Personally, I don’t think gender bending frees art from being sexist, but it does introduce an important truth that gender is an identity. Men and women can be equally offended by an image, even if their gender is not the one pictured. Gender bending ensures equality between the sexes, and reinforces that it is okay to identify with either gender. Playing devil’s advocate, one can also pose that the Vingolf rulers are sexist towards men, suggesting that a historically strong male figure is not interesting enough for a fantasy card game: sex sells over historical accuracy.
Bringing It All Together
Let’s take the time to dissect some art pieces from Force of Will cards and determine if they are sexist. Keep in mind the topics we’ve discussed: is the character pictured in a context that is relevant and makes sense to the story? Is the characters position one that is appropriate? Are the body parts shown simply that, body parts?
Up first is Jeanne d’Arc, the Flame of Hatred. This character is deep in battle fighting for her cause. She is a ruler and thus the main feature of the image. Her body position is facing forward, ready to fight and eye sight is focused front. Her hands are holding weapons relevant to the battle (rather than fiddling with her hair or with a finger in her mouth). This character is posed and ready to strike, and gets an A+ from me: this image is not sexist.
Next up is a selection of questionable Vingolf characters. These alternate art variants aren’t wearing much clothing, suggesting that maybe the characters have little to offer aside from sexuality, but are they sexist?
Similar to Jeanne, all three characters are facing forward with eyes on anyone who could engage battle. Both feet are planted on the ground and all three characters are fully capable of defending themselves. The clothing seems questionable as far as appropriateness. Being that the theme is fantasy, it is difficult to say what a musketeer would “typically wear” to battle. Let’s rule this one A-: probably not sexist.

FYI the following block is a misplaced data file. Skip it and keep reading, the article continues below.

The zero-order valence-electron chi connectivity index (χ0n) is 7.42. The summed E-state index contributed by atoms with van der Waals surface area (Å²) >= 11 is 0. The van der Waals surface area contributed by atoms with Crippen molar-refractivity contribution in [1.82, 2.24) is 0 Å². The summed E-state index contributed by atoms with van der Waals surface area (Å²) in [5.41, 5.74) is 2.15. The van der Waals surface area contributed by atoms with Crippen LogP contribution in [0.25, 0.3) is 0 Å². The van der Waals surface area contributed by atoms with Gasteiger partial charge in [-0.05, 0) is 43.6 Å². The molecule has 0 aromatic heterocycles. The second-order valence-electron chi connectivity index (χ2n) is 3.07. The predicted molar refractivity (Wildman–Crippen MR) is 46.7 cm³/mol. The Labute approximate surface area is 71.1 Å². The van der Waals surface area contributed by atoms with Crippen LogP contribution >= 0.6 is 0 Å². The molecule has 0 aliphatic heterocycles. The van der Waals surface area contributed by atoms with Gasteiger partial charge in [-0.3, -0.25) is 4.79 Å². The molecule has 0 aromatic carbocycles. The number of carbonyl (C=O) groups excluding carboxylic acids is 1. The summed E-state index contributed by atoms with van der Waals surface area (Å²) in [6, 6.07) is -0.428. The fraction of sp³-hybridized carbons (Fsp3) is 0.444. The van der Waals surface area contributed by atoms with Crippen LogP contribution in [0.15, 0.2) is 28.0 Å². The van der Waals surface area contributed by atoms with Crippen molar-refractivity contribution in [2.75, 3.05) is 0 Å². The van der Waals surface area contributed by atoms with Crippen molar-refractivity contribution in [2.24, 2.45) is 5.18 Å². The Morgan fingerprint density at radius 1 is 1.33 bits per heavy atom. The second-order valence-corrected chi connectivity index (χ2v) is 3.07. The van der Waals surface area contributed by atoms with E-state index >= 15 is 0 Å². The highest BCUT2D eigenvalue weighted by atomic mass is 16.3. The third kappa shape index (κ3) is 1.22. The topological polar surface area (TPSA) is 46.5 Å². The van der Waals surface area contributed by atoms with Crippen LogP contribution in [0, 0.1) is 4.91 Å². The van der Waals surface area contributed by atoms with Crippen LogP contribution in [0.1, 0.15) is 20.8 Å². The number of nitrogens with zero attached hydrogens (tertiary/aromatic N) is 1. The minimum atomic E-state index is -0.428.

As you can see, the main focus when judging if fantasy artwork is sexist has much more to do with body position than anything else. With that in mind, lets take a look at the worst offender in Force of Will: Cheshire Cat, the Grinning Remnant. This character is facing away from on-coming assault, but there is nothing wrong with an in-action pose. The truly questionable part of the image is Cheshire’s rear-end. It is positioned in a way that is unnatural, and much more provocative than expected from a warrior that is ready to block oncoming attacks. You can see how this card’s image is more ambiguous than the others, and could be considered sexist. The twist? Cheshire Cat is a male character, as noted by the original artist. I’ll give this kitty a passing grade of B-: could be considered sexist by the viewer, but not the artist’s intention.
Why Does Sexism Matter?
In relation to the trading card game community, it is very important that you stay alert to possible sexism in artwork. Growing your local community is the most important thing in a game’s survival and fruition. Being sensitive to how new players perceive the game will help grow your player base. I’m not suggesting that cards be censored, or that we ban cards with sexist imagery. Simply understand that your opponent may be sensitive or uncomfortable with the artwork, and show them other options that they may be happier playing in their deck. Respecting your opponent is just as important as practicing for the next big event.